Interviews, News, Red Carpets, Television
Mar 13, 2015


PaleyFest was in full swing at the Dolby Theatre this past weekend for its annual weeklong celebration of television. The event is named after CBS Television founder, William S. Paley and produced by the Paley Center for Media.

The goal of this incredible occasion is to bridge the gap between fans and their favorite series with exclusive Q&As with cast and crew, and special advance screenings. The fact that the Girls panel for PaleyFest happened to fall on International Women’s Day could not have been more appropriate. Girls is certainly a series that everyone has an opinion on, and love her or hate her, creator/star Lena Dunham speaks to feminism with an edgy eloquence.

Moderator (and Girls Executive Producer) Judd Apatow introduced the evening’s newest episode, “Tad & Loreen & Avi & Shanaz” to the audience’s immense delight. Below is a condensed version of what transpired next:

On Twitter and bullies:

Judd: “When you’re up in the middle of the night, and something really bothers you on Twitter, what is it?”

Lena: “Well, I stopped looking at my own Twitter….whether you have a million followers or whether you have seven followers, because we all deal with the complexity of people being able to say things to you anonymously behind the veil of the Internet, which is that you think you can take it like ‘Oh my god it’s so funny, someone called me a fat cow who deserves to be dragged through the streets!’ but it does affect you internally.” [laughs]

On politics, and changing your mind:

Lena: “I don’t regularly re-read interviews with myself, but I found something on my computer and I said the words ‘I’m not a very political person’ which is something that I can’t even relate to and it’s just amazing how much you can grow and change in five years. I don’t relate to that sentiment in any way and I think I thought that’s what you were supposed to say like ‘I let my art speak for itself’, but the fact is that I really do care deeply about politics and about things that are happening in the United States right now—particularly to women, particularly to women of color, particularly when it comes to reproductive rights. We don’t set out to be didactic or to turn our show into a Trojan Horse to tell you who you should vote for, but the natural truths of politics come through in what we’re doing. We tell stories, not just about the world we live in, but about the world we want to live in.”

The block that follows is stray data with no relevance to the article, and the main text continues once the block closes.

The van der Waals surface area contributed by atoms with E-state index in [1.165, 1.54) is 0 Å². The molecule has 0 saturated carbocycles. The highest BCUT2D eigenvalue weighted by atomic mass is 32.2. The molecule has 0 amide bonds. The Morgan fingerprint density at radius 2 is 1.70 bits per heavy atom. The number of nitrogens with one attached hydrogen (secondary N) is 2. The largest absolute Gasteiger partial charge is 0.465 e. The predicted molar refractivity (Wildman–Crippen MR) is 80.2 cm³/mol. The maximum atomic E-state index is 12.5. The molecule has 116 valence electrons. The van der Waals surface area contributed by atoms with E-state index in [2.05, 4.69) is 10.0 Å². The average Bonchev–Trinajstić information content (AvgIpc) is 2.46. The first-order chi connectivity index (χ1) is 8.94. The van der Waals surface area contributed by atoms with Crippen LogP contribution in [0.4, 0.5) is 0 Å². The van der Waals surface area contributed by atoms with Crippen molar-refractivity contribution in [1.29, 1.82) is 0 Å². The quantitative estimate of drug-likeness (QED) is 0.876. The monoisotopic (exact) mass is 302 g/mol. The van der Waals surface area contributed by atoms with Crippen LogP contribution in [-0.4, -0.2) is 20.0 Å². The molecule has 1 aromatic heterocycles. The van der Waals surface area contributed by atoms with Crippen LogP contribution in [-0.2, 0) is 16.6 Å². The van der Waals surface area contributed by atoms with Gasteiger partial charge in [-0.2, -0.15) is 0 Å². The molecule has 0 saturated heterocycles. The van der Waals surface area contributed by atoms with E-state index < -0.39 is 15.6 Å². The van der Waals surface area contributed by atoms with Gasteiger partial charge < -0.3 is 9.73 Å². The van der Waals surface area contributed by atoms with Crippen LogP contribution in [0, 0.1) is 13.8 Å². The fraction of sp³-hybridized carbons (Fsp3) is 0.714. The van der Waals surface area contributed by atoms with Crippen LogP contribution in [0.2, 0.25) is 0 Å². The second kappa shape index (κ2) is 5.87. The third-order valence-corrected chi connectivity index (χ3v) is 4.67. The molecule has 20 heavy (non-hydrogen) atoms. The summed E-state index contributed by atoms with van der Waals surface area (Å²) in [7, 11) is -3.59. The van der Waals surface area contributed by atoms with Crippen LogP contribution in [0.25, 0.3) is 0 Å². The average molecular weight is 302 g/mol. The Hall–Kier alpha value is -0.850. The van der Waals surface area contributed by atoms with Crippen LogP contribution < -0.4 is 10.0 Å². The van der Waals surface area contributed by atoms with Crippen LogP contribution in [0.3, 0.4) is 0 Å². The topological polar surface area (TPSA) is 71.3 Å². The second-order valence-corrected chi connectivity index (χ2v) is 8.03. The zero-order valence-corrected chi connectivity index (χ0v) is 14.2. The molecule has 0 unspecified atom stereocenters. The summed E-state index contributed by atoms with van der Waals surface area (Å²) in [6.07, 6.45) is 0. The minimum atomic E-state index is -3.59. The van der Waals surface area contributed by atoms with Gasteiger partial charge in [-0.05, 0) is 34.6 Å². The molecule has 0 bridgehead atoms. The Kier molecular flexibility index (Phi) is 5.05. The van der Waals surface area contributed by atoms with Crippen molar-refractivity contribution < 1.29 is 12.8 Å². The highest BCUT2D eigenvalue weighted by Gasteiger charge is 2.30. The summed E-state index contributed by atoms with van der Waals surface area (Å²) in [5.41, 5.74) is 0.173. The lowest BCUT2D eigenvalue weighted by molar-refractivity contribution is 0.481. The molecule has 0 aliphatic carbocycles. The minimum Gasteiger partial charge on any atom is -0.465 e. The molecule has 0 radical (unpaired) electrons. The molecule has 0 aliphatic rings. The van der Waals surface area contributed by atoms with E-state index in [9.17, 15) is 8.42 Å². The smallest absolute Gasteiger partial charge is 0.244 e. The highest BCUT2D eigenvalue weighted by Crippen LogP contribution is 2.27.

Allison: “The way you do it is so brilliant, because people have real conversations about it and get into it and have different perspectives and different opinions, so it’s not didactic at all, because you have people contesting certain opinions and changing their mind and growing and I think that’s what makes it seem relatable, because people rarely come out of the womb with these perfectly hatched ideas about how things should work.”

Lena: “I love to see people say ‘I didn’t understand before, now I do’ like certain celebrities come forward and say ‘I didn’t identify as a feminist, because I didn’t know what it meant’ or ‘I’m sorry I said something ignorant about what that was happening in Ferguson, I hadn’t done the proper research…I think it’s a really big gift to the world…changing your mind is a natural and very healthy part of human development. If I look back at some of the ideas I had about the way the world worked when I was twenty-three and the show started, I feel, I wouldn’t say shame is the word, but I feel so grateful for the things that I have been exposed to.”

Lena: “It’s a really amazing thing to see shows have the power to change the way to think about the big social issues of our time, and if our show can in any way contribute to that, it’s an amazing thing.”

LenaDunhan_AllisonWilliams_HBOGirls_PaleyFestOn general television madness:

Judd: “Certain writers don’t understand that…we know what we’re doing.” On improvising a heated fight scene: Allison: “I don’t suggest it for a friendship!”

On Broad City:

Allison: “First of all who doesn’t want to be friends with them?” Lena: “We’re so happy that Girls and Broad City can exist together, and we never want there to be any sense of competition because we adore them and there has to be room for multiple shows about women in their twenties.”

On what she hopes the show will accomplish:

Lena: “Like a campsite, I will leave all the characters better than I found them!”

Who we spotted:

Talent: Lena Dunham, Allison Williams,

Executive Producers: Judd Apatow, Jenni Konner, Bruce Eric Kaplan (New Yorker cartoonist), Ilene S. Landress

Honorable attendees: Gillian Jacobs, Maude Apatow, Leslie Mann, Pete Holmes

Photo Credit: Courtesy of Paleyfest/ WireImage